In the global climate negotiations, the lack of a clear position on emissions cuts by the U.S., historically the world’s largest emitter of greenhouse gases, has slowed progress.
A catch-22 seems to be at work: The Senate is reluctant to act until it has assurances that China, which recently overtook the U.S. as the world’s largest emitter, will curb its greenhouse gas releases. But China appears to be holding back on doing so until the U.S. offers specifics.
“The world is looking at China, and China is looking at the U.S.,” says Jo Leinen, chairman of the European Parliament’s Environment, Public Health & Food Safety Committee. Leinen was in Washington, D.C., in late October with other members of the Parliament to meet with members of Congress on climate-change issues.
China’s President Hu Jintao pledged in September that his country will ratchet down its emissions of CO2 per unit of gross domestic product—a measure called CO2 intensity. But Hu said only that this cut in CO2 intensity would be “by a notable margin” when compared with 2005 levels. Most observers believe the Chinese are waiting to give specifics until after U.S. negotiators lay out the amount and timing of emissions cuts.
Frank V. Maisano, who represents utilities, wind developers, and refiners, thinks that the pace of the negotiations could pick up if negotiators adopted China’s approach of lowering CO2 or energy intensity rather than emissions. “It’s a better measure,” Maisano, an energy specialist at the Washington, D.C., law firm Bracewell & Giuliani, says of intensity targets.
The lack of U.S. emissions-related numbers isn’t the only thing knotting up the Copenhagen talks. The money issue also looms large. Pledges from industrialized countries have been slow in coming and lack firm numbers.
The talks on financial assistance are further complicated by the emergence of two factions among the developing countries. One consists of more prosperous economies like China, India, and Brazil, which are mainly seeking transfer of green energy technology from industrialized nations. The other consists of poorer countries, such as most African nations and island states, which have different priorities for financial aid.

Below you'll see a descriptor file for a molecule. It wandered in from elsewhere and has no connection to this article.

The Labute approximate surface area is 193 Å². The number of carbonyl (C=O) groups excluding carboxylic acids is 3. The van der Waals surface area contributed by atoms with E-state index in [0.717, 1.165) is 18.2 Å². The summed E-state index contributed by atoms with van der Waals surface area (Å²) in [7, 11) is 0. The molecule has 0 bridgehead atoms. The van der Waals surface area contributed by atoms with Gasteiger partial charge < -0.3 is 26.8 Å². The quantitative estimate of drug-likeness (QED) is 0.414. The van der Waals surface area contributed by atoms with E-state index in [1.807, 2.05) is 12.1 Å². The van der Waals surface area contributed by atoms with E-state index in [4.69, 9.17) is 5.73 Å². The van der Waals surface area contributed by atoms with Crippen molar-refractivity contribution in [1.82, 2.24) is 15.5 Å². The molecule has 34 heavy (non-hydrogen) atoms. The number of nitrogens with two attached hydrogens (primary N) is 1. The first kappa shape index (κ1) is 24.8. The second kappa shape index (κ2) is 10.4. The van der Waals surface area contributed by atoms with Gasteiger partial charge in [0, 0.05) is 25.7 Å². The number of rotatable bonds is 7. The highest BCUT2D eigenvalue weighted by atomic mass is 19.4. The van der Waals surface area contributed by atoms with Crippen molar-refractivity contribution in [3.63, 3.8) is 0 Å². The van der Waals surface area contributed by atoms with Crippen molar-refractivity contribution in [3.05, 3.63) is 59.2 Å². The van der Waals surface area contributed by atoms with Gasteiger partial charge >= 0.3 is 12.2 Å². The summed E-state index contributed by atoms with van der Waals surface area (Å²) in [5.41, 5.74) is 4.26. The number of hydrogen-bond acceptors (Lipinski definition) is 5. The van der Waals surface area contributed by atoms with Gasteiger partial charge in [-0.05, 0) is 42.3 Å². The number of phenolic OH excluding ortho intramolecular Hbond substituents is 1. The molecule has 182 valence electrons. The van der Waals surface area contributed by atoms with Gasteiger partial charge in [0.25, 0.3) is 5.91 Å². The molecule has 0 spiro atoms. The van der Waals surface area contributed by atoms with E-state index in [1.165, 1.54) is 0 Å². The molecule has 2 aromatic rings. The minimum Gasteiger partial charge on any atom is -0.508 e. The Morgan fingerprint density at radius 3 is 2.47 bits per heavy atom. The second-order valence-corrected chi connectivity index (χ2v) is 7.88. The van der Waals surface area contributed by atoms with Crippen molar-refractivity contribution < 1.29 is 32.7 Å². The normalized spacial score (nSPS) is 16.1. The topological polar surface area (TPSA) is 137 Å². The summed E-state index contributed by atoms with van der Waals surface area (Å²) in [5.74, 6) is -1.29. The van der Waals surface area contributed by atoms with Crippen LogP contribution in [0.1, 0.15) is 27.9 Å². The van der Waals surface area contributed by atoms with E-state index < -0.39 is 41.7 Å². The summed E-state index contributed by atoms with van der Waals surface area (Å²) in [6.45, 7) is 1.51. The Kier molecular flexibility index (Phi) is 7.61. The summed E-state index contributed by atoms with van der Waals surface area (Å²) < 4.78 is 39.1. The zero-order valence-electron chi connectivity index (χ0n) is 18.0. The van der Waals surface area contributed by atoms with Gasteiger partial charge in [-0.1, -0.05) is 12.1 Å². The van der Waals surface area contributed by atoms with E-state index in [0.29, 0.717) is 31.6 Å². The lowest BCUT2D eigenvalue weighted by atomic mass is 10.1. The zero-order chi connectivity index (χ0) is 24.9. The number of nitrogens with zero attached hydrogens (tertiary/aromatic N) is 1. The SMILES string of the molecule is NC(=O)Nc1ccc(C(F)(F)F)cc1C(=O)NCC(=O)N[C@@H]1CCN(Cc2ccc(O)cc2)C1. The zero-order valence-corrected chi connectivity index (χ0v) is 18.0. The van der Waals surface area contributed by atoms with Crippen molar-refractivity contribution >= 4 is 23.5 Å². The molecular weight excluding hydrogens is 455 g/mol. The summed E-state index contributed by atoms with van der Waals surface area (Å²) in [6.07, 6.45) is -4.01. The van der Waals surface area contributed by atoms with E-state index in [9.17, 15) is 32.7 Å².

The latter group is largely not responsible for the buildup of greenhouse gases in the atmosphere, yet many of these nations are expected to suffer some of the severest consequences of climate change. They primarily want help in adapting to climate change, but they lack the political clout of more the prosperous developing nations.
The world’s poorer countries are doing what they can to keep from being sidelined in the climate talks. African nations are threatening to walk out of the Copenhagen talks if they don’t get adequate financial assistance, a move that would pull the plug on the meeting. And the president of the Maldives, a nation of low-lying islands in the Indian Ocean, last month held a cabinet meeting underwater. The act was symbolic of the inundation the Maldives could suffer if unchecked emissions contribute to rising seas due to global warming.
So with money and emissions proposals still lacking at this point, the Copenhagen gathering likely will not produce a final deal.
That will not necessarily represent a breakdown in climate talks, however. Instead, Claussen says, the Copenhagen meeting could produce a political endorsement that the world should restrict emissions to a level that will limit worldwide average annual warming to a maximum of 2 °C. This kind of political agreement is like a letter of intent—a firm and clear declaration of a goal yet nonobligatory, Claussen explains. In contrast, a treaty is like a contract, which is legally binding on those who sign it.
If countries forge a political agreement in Copenhagen, they will probably resume climate talks in 2010 to complete a new treaty, Leinen and Claussen say. Maisano points out that there is a precedent for such a move. In 2000, climate talks in The Hague collapsed, but they were restarted and concluded successfully in 2001 with an agreement governing implementation of the Kyoto protocol.
If the Senate passes climate legislation and developing countries get assurances of aid for technology transfer and adaptation, negotiations next year may indeed lead to a completed global agreement that the U.S. will accept and implement.